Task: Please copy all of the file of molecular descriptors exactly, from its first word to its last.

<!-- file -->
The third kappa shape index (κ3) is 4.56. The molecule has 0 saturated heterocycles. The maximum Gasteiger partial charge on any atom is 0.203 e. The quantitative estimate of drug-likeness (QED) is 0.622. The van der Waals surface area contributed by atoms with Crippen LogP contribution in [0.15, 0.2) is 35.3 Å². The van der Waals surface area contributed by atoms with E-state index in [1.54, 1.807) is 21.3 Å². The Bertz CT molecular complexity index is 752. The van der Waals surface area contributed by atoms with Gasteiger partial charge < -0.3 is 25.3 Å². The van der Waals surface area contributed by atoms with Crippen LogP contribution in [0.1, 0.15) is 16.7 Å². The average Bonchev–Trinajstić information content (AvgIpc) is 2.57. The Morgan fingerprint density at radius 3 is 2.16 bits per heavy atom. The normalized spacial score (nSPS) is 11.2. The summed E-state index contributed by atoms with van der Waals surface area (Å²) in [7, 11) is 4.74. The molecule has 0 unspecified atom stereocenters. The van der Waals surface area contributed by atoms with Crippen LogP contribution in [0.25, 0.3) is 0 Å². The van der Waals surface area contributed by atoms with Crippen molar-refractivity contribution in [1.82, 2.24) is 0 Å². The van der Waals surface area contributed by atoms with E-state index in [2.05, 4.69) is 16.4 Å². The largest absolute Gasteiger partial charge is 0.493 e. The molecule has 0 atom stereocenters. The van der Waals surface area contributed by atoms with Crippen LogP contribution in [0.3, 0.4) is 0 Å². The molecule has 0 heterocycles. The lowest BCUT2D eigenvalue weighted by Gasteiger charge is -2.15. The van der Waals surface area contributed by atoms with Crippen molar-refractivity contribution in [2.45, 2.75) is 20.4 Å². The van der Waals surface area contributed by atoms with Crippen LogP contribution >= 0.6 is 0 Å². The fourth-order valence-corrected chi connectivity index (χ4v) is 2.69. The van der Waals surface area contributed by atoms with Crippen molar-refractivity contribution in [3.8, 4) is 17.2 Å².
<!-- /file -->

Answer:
The third kappa shape index (κ3) is 4.56. The molecule has 0 saturated heterocycles. The maximum Gasteiger partial charge on any atom is 0.203 e. The quantitative estimate of drug-likeness (QED) is 0.622. The van der Waals surface area contributed by atoms with Crippen LogP contribution in [0.15, 0.2) is 35.3 Å². The van der Waals surface area contributed by atoms with E-state index in [1.54, 1.807) is 21.3 Å². The Bertz CT molecular complexity index is 752. The van der Waals surface area contributed by atoms with Gasteiger partial charge < -0.3 is 25.3 Å². The van der Waals surface area contributed by atoms with Crippen LogP contribution in [0.1, 0.15) is 16.7 Å². The average Bonchev–Trinajstić information content (AvgIpc) is 2.57. The Morgan fingerprint density at radius 3 is 2.16 bits per heavy atom. The normalized spacial score (nSPS) is 11.2. The summed E-state index contributed by atoms with van der Waals surface area (Å²) in [7, 11) is 4.74. The molecule has 0 unspecified atom stereocenters. The van der Waals surface area contributed by atoms with Crippen LogP contribution in [0.25, 0.3) is 0 Å². The van der Waals surface area contributed by atoms with Crippen molar-refractivity contribution in [1.82, 2.24) is 0 Å². The van der Waals surface area contributed by atoms with E-state index in [2.05, 4.69) is 16.4 Å². The largest absolute Gasteiger partial charge is 0.493 e. The molecule has 0 atom stereocenters. The van der Waals surface area contributed by atoms with Crippen LogP contribution in [0.3, 0.4) is 0 Å². The molecule has 0 heterocycles. The lowest BCUT2D eigenvalue weighted by Gasteiger charge is -2.15. The van der Waals surface area contributed by atoms with Crippen molar-refractivity contribution in [2.45, 2.75) is 20.4 Å². The van der Waals surface area contributed by atoms with Crippen LogP contribution >= 0.6 is 0 Å². The fourth-order valence-corrected chi connectivity index (χ4v) is 2.69. The van der Waals surface area contributed by atoms with Crippen molar-refractivity contribution in [3.8, 4) is 17.2 Å².